I thought I'd put this up already, but it seems not!
A few years back, I wanted something to monitor more closely what my aging and dying battery bank was doing. Simply monitoring the bank volts was proving inadequate, and being AGM I couldn't monitor SG. Also, as an active bank, trying to measure them with a DMM was pointless, because they never had the same conditions.
Commercial systems at that stage were stupid money, and honestly weren't going to do all that I wanted. So I set out to make my own.
The design was simple:
* I wanted to monitor nominal 2V (lead-acid) and 3V (lithium) cells.
* I wanted better than 10mV resolution.
* I wanted the option of measuring temperature of each cell.
* I wanted low-price, readily-available components, and nothing too tricky.
* I wanted something that would do 12V, 24V and 48V systems
* I wanted something that could be upgraded without having to scrap it all and start again.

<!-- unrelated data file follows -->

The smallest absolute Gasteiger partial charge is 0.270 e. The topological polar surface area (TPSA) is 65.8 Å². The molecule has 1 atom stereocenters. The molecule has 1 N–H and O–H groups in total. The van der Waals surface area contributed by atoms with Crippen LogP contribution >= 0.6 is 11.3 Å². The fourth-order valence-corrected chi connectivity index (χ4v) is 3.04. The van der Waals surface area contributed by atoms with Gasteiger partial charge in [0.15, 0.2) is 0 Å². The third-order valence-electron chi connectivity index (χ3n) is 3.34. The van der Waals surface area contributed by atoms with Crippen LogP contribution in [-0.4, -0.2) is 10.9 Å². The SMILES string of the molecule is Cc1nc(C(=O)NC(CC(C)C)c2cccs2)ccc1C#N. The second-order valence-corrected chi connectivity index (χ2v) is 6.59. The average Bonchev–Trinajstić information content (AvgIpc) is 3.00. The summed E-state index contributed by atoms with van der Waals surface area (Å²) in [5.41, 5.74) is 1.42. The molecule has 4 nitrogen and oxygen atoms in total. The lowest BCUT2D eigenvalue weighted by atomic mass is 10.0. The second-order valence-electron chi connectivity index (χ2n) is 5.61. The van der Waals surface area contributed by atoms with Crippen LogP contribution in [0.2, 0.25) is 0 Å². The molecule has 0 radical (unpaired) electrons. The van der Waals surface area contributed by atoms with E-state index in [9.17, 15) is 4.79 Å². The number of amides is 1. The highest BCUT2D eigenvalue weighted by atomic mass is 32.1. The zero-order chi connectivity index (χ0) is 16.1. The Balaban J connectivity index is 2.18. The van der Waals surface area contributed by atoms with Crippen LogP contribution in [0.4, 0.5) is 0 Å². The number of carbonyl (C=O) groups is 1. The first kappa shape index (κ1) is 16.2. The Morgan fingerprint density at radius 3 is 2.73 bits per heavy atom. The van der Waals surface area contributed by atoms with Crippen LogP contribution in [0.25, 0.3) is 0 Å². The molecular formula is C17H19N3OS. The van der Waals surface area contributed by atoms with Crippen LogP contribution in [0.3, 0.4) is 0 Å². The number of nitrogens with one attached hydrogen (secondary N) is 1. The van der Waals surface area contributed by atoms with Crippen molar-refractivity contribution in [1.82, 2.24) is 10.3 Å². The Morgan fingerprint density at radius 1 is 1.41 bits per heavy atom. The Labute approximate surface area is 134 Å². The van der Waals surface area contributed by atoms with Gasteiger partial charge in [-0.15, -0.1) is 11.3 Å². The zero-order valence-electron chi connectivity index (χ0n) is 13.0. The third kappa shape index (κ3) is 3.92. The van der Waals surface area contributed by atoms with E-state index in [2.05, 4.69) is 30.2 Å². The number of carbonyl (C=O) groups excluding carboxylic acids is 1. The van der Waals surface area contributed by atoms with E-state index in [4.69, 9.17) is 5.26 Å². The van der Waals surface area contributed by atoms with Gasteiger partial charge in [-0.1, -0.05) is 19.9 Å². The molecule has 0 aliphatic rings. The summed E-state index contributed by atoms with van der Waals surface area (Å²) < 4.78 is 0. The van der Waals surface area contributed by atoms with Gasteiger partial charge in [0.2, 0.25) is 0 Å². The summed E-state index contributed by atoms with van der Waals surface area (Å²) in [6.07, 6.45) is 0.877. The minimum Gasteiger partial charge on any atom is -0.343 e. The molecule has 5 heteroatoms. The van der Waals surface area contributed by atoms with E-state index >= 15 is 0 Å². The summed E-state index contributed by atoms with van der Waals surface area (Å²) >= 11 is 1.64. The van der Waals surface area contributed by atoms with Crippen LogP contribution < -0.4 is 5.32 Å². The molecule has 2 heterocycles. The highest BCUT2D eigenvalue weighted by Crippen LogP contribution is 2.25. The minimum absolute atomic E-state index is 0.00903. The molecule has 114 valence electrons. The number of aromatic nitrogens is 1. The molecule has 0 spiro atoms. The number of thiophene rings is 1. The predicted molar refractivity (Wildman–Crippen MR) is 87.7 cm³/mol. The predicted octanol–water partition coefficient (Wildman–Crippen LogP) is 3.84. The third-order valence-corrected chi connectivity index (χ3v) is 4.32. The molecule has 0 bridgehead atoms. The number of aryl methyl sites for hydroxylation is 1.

* I wanted something I could connect to to automate monitoring, logging and alarming.
In the end, I decided that 10-bit ADC was all I was going to get in cheap microcontrollers, so I had to think of a clever way
to get a decent precision out of them. I decided each board would monitor only two or three cells. This would let me use a cheap PIC, measure temperature and voltage, have IO for serial communications and some indicator. Differential amplifiers let me get the full 10-bits for each cell, without dividing (and losing precision). That's under 5mV resolution. So by cascading (daisychaining) boards, I could have 2 boards (each with 3 channels) for a 12V system, 4 boards for 24V or 8 for 48V, and somewhat fewer for lithium based banks. One board would be a "master" and talk RS232 to a host system, the rest would just connect in a chain.
So, in no particular order, here's the pics.
The "master" board. This is identical to all the others except it has the D9 connector and isolation circuitry.
The other boards, shown here with a 10c coin for reference, are identical except they're missing the D9.
For my first application, I just made some simple clip-on cable sets.
These allowed me to test the concept on an existing bank, without having to do anything.
Temperature sensors are just DS18B20 chips in stainless sleeves, filled with epoxy. It was convenient to just slip them between the battery and jumper to measure the battery post temperature.
A reasonably typical display of the output from my AGM bank looks like this:
The LFP bank looks much nicer though: